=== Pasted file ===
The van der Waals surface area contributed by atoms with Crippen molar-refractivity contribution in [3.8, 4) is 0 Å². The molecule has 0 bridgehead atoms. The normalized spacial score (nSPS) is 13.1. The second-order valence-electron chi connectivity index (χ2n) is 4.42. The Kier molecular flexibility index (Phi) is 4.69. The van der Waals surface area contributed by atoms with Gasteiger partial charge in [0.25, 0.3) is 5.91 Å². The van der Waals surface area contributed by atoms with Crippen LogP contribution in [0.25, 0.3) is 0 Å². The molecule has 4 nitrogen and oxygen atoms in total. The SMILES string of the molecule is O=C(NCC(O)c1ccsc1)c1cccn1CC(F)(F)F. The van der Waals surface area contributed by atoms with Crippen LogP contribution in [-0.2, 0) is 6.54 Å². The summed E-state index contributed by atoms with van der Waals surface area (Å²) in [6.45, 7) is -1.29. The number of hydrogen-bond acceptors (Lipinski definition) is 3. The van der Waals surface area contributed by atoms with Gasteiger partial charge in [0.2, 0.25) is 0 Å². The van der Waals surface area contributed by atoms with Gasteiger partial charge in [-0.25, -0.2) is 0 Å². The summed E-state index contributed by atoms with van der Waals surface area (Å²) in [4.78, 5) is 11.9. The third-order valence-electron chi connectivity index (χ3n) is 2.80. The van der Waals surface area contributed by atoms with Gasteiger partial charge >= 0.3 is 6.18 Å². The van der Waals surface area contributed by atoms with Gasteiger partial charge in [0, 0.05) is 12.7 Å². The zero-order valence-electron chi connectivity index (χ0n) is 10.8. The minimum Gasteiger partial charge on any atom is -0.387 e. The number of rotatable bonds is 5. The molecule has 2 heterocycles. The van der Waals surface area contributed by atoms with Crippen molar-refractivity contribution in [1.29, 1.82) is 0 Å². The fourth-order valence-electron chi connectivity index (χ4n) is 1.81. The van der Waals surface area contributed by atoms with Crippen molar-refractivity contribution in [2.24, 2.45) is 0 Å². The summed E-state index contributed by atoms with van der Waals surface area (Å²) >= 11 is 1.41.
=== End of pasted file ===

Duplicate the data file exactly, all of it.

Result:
The van der Waals surface area contributed by atoms with Crippen molar-refractivity contribution in [3.8, 4) is 0 Å². The molecule has 0 bridgehead atoms. The normalized spacial score (nSPS) is 13.1. The second-order valence-electron chi connectivity index (χ2n) is 4.42. The Kier molecular flexibility index (Phi) is 4.69. The van der Waals surface area contributed by atoms with Gasteiger partial charge in [0.25, 0.3) is 5.91 Å². The van der Waals surface area contributed by atoms with Crippen LogP contribution in [0.25, 0.3) is 0 Å². The molecule has 4 nitrogen and oxygen atoms in total. The SMILES string of the molecule is O=C(NCC(O)c1ccsc1)c1cccn1CC(F)(F)F. The van der Waals surface area contributed by atoms with Crippen LogP contribution in [-0.2, 0) is 6.54 Å². The summed E-state index contributed by atoms with van der Waals surface area (Å²) in [6.45, 7) is -1.29. The number of hydrogen-bond acceptors (Lipinski definition) is 3. The van der Waals surface area contributed by atoms with Gasteiger partial charge in [0.2, 0.25) is 0 Å². The van der Waals surface area contributed by atoms with Gasteiger partial charge in [-0.25, -0.2) is 0 Å². The summed E-state index contributed by atoms with van der Waals surface area (Å²) in [4.78, 5) is 11.9. The third-order valence-electron chi connectivity index (χ3n) is 2.80. The van der Waals surface area contributed by atoms with Gasteiger partial charge >= 0.3 is 6.18 Å². The van der Waals surface area contributed by atoms with Gasteiger partial charge in [0, 0.05) is 12.7 Å². The zero-order valence-electron chi connectivity index (χ0n) is 10.8. The minimum Gasteiger partial charge on any atom is -0.387 e. The number of rotatable bonds is 5. The molecule has 2 heterocycles. The van der Waals surface area contributed by atoms with Crippen molar-refractivity contribution in [1.29, 1.82) is 0 Å². The fourth-order valence-electron chi connectivity index (χ4n) is 1.81. The van der Waals surface area contributed by atoms with Crippen molar-refractivity contribution in [2.24, 2.45) is 0 Å². The summed E-state index contributed by atoms with van der Waals surface area (Å²) >= 11 is 1.41.